Firearm fever in Russia

After the recent terrorist act in Beslan, Russians began purchasing legal means of self-defense.

Some even address direct letters to different law-enforcement agencies across country with a plea to authorize sales of hunting rifles and self-defense firearms.

State Duma plans to adopt certain amendments by the end of this month, aimed at restricting the overall turnover of firearms and explosives in the country. The amendment however will apply only to Russian special services. At the same time, many delegates express their affirmative views to make the firearms market more liberal. According to them, if the state is unable to protect its citizens, let them have the right protect themselves, writes “Izvestia”.

“It appears that the Russian peoples have nothing else to do but to act as mere sacrificial lambs. Rebels do not take militia hostage; they prefer to torture defenseless people. And the government is incapable of protecting us,” states Yuri Dotsenko in his letter from Sochi. “I am not saying that each of us needs a personal bodyguard. There is another issue at stake here. There is simply the lack of a governmental system aimed at protecting its people. In my opinion, there is only one way out of this mess: the state has to make guns legal. Let people protect themselves and their kids. Those rebels would not have seized the school had they known that every parent had had a gun.”

Russian society is on the verge of the real firearms fever. People are racing to hospitals, psychiatric facilities in order to obtain needed certificates which will enable them to purchase firearms. They all are one thing only: to acquire a legal permission to store firearms at home in order to protect their families.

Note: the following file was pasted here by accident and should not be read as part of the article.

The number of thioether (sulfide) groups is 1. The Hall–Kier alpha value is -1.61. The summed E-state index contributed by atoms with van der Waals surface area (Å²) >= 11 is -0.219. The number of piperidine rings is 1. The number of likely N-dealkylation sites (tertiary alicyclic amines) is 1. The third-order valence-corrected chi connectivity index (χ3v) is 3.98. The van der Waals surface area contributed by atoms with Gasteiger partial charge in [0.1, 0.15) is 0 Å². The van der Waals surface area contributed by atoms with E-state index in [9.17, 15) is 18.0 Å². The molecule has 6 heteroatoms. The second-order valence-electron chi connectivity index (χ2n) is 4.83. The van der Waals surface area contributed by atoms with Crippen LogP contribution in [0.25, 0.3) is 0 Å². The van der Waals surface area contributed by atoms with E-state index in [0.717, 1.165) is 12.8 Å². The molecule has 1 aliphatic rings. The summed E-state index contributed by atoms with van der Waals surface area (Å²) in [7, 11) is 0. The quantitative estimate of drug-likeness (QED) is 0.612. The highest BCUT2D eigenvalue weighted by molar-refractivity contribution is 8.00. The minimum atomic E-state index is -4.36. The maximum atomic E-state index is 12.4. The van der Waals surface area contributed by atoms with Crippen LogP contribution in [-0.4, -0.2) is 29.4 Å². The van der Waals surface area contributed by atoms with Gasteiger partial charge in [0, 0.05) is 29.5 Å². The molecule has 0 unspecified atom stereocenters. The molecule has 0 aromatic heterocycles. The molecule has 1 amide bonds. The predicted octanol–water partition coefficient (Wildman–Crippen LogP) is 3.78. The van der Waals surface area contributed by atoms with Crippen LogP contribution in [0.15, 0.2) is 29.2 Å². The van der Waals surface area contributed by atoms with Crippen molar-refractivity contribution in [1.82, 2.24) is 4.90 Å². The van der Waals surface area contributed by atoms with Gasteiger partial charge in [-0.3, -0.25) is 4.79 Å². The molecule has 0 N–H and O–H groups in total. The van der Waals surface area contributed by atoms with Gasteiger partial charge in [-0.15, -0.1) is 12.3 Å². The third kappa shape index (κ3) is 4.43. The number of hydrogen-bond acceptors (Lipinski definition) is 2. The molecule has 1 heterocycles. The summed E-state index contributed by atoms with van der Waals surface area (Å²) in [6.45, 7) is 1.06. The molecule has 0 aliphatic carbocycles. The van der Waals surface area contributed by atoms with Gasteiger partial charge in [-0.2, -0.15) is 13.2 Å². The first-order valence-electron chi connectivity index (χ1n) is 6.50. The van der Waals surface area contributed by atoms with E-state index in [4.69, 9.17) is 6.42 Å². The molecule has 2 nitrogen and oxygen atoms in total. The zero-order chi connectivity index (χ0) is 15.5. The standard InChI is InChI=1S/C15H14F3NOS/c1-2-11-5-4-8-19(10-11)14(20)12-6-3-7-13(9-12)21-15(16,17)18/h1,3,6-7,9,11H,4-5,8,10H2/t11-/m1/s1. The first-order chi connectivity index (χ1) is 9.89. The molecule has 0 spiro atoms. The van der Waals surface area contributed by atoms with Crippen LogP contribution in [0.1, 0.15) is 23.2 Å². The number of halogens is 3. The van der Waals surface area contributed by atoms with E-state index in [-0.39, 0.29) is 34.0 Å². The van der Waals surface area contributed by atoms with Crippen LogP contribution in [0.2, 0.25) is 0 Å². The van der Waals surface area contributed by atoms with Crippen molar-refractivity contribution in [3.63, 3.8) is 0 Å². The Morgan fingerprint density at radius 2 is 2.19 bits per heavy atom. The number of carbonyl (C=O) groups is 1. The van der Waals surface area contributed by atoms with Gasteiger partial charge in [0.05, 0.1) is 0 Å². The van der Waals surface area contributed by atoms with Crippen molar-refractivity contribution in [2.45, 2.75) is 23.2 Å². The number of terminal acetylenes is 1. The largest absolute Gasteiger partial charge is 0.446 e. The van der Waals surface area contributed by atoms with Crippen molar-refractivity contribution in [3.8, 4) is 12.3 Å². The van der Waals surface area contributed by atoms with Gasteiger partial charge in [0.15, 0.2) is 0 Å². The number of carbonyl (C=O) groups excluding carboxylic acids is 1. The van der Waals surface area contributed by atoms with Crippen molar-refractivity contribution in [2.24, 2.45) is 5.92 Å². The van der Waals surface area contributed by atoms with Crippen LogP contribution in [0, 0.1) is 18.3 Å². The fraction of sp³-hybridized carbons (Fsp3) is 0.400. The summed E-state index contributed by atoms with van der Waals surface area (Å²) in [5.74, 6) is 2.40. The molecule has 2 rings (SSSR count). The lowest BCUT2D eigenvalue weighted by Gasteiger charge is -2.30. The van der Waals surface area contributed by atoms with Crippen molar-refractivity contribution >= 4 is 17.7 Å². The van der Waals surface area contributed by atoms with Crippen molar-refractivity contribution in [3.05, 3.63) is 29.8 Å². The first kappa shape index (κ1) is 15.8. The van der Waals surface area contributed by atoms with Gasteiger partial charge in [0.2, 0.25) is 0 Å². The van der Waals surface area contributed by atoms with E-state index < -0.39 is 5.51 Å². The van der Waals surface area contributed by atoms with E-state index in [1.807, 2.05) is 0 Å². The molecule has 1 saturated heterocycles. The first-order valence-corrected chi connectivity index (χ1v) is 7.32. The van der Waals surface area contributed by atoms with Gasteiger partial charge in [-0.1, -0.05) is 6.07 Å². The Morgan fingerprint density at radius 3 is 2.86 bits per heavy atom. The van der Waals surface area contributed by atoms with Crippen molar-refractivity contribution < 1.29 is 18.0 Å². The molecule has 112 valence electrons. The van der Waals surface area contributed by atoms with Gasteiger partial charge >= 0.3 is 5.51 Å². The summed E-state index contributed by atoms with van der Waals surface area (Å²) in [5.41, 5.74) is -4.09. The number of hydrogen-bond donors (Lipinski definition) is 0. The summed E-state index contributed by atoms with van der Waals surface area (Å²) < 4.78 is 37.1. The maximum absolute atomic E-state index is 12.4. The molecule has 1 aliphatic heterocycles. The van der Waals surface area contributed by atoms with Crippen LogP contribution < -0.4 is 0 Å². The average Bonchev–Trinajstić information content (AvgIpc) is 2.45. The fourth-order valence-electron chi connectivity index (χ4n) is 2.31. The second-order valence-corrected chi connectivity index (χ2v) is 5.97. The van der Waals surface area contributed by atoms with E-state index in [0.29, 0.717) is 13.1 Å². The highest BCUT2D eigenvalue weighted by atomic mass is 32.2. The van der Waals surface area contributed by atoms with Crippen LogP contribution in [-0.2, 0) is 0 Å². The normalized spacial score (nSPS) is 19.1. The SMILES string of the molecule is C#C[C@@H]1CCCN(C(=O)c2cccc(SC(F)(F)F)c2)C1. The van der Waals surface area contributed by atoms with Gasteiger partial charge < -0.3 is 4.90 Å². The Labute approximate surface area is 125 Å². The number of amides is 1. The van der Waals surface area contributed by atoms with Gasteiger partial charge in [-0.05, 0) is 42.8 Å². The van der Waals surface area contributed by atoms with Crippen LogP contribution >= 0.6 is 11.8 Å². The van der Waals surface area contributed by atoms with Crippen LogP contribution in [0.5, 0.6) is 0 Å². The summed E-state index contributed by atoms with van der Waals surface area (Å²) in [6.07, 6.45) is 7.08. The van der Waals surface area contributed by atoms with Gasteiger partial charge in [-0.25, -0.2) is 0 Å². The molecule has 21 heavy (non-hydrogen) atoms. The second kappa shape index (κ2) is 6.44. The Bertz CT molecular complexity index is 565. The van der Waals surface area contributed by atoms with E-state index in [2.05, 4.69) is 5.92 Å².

Those, whose past is rather shady (and there is a growing number of such people in our corrupted government) prefer to buy guns on the black market for about $1000 a piece.

Some experts claim that such “fever” has to do with the new hunting season and pose no danger. Others however are inclined to believe that such great demand for the means of self-defense will lead to tragic consequences. State Duma intends to return to discussing the issue of legalizing some types of firearms pertaining only to the special services.

Last year (17 September 2003) State Duma had already discussed such legislative initiative prompting to mitigate the law. Back then, majority had voted “No” in regards to the issue, informs “Izvestia”.

In the meantime, Kalashnikov look-alikes are in great demand these days. Barrel-free pistols gain popularity among people in Moscow as well. It is exceptionally difficult to obtain a permission for one of these guns. In critical situations however these types of guns appear to be way more effective than any other guns, reports the newspaper.

“Gas weapons are long past due,” explains one of the managers of the “Oruzheiny Dvor” store Kirill Konyaev. Times change…today Muscovites are thinking about the real protection. Gas weapons can no longer ensure their safety. Majority of guns are quite bulky…Such barrel-free guns represent the best alternative.

One can acquire special permit at a licensing department of Moscow’s department of internal affairs. Their offices are located in every district of the city. A person just needs to prove that he/she is in good mental health, demonstrate his ability to load/unload a gun and the person will be free to head to the local gun store in a few weeks. According to some knowledgeable residents, it is possible to finish the entire procedure in a day or tow if one has extra $150-200 USD to spare.

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Author`s name Andrey Mikhailov